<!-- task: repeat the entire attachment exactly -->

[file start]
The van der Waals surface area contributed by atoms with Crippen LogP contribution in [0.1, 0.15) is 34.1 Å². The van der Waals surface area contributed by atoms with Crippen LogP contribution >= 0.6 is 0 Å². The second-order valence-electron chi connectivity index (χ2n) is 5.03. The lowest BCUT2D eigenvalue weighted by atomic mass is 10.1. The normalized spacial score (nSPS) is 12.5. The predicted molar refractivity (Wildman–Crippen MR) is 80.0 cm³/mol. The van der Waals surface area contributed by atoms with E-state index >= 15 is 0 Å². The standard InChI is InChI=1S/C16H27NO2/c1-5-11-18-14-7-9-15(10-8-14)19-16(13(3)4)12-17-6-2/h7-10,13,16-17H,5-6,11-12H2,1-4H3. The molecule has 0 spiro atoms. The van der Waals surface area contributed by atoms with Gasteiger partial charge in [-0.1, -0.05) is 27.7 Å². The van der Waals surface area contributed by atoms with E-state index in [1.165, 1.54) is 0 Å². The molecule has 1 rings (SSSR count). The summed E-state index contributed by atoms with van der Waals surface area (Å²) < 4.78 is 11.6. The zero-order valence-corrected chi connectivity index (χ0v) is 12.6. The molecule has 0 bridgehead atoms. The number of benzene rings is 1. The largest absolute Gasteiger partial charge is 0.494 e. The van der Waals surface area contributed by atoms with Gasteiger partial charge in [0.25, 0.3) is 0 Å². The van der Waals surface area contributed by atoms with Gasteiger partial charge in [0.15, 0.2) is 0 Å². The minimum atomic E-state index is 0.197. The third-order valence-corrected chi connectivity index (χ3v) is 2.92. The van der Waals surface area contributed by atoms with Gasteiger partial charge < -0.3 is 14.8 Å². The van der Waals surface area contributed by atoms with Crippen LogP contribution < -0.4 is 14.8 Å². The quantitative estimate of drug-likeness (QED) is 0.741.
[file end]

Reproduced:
The van der Waals surface area contributed by atoms with Crippen LogP contribution in [0.1, 0.15) is 34.1 Å². The van der Waals surface area contributed by atoms with Crippen LogP contribution >= 0.6 is 0 Å². The second-order valence-electron chi connectivity index (χ2n) is 5.03. The lowest BCUT2D eigenvalue weighted by atomic mass is 10.1. The normalized spacial score (nSPS) is 12.5. The predicted molar refractivity (Wildman–Crippen MR) is 80.0 cm³/mol. The van der Waals surface area contributed by atoms with E-state index >= 15 is 0 Å². The standard InChI is InChI=1S/C16H27NO2/c1-5-11-18-14-7-9-15(10-8-14)19-16(13(3)4)12-17-6-2/h7-10,13,16-17H,5-6,11-12H2,1-4H3. The molecule has 0 spiro atoms. The van der Waals surface area contributed by atoms with Gasteiger partial charge in [-0.1, -0.05) is 27.7 Å². The van der Waals surface area contributed by atoms with E-state index in [1.165, 1.54) is 0 Å². The molecule has 1 rings (SSSR count). The summed E-state index contributed by atoms with van der Waals surface area (Å²) < 4.78 is 11.6. The zero-order valence-corrected chi connectivity index (χ0v) is 12.6. The molecule has 0 bridgehead atoms. The number of benzene rings is 1. The largest absolute Gasteiger partial charge is 0.494 e. The van der Waals surface area contributed by atoms with Gasteiger partial charge in [0.25, 0.3) is 0 Å². The van der Waals surface area contributed by atoms with Gasteiger partial charge in [0.15, 0.2) is 0 Å². The minimum atomic E-state index is 0.197. The third-order valence-corrected chi connectivity index (χ3v) is 2.92. The van der Waals surface area contributed by atoms with Gasteiger partial charge < -0.3 is 14.8 Å². The van der Waals surface area contributed by atoms with Crippen LogP contribution < -0.4 is 14.8 Å². The quantitative estimate of drug-likeness (QED) is 0.741.